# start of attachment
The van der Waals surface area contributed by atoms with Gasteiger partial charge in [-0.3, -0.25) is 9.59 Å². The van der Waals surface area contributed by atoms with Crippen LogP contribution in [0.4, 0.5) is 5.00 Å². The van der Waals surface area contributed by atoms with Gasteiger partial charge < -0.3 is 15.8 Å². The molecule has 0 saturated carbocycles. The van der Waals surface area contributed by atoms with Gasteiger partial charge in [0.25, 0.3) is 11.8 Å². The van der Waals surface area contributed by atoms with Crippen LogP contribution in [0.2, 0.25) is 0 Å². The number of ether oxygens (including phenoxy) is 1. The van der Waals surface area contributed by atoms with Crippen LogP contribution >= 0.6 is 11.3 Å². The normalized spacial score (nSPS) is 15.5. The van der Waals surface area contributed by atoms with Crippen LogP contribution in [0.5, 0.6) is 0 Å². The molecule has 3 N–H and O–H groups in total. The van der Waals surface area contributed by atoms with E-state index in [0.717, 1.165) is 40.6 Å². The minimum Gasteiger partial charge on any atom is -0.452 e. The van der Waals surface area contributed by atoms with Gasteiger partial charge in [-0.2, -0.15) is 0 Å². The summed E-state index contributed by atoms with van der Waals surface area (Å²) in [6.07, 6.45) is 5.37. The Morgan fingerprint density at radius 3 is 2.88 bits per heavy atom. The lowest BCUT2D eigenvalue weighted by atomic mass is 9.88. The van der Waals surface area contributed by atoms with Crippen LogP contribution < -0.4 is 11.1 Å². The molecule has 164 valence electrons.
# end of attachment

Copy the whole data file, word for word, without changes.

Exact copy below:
The van der Waals surface area contributed by atoms with Gasteiger partial charge in [-0.3, -0.25) is 9.59 Å². The van der Waals surface area contributed by atoms with Crippen LogP contribution in [0.4, 0.5) is 5.00 Å². The van der Waals surface area contributed by atoms with Gasteiger partial charge < -0.3 is 15.8 Å². The molecule has 0 saturated carbocycles. The van der Waals surface area contributed by atoms with Gasteiger partial charge in [0.25, 0.3) is 11.8 Å². The van der Waals surface area contributed by atoms with Crippen LogP contribution in [0.2, 0.25) is 0 Å². The number of ether oxygens (including phenoxy) is 1. The van der Waals surface area contributed by atoms with Crippen LogP contribution >= 0.6 is 11.3 Å². The normalized spacial score (nSPS) is 15.5. The van der Waals surface area contributed by atoms with Crippen LogP contribution in [0.5, 0.6) is 0 Å². The molecule has 3 N–H and O–H groups in total. The van der Waals surface area contributed by atoms with E-state index in [0.717, 1.165) is 40.6 Å². The minimum Gasteiger partial charge on any atom is -0.452 e. The van der Waals surface area contributed by atoms with Gasteiger partial charge in [-0.2, -0.15) is 0 Å². The summed E-state index contributed by atoms with van der Waals surface area (Å²) in [6.07, 6.45) is 5.37. The Morgan fingerprint density at radius 3 is 2.88 bits per heavy atom. The lowest BCUT2D eigenvalue weighted by atomic mass is 9.88. The van der Waals surface area contributed by atoms with Crippen LogP contribution < -0.4 is 11.1 Å². The molecule has 164 valence electrons.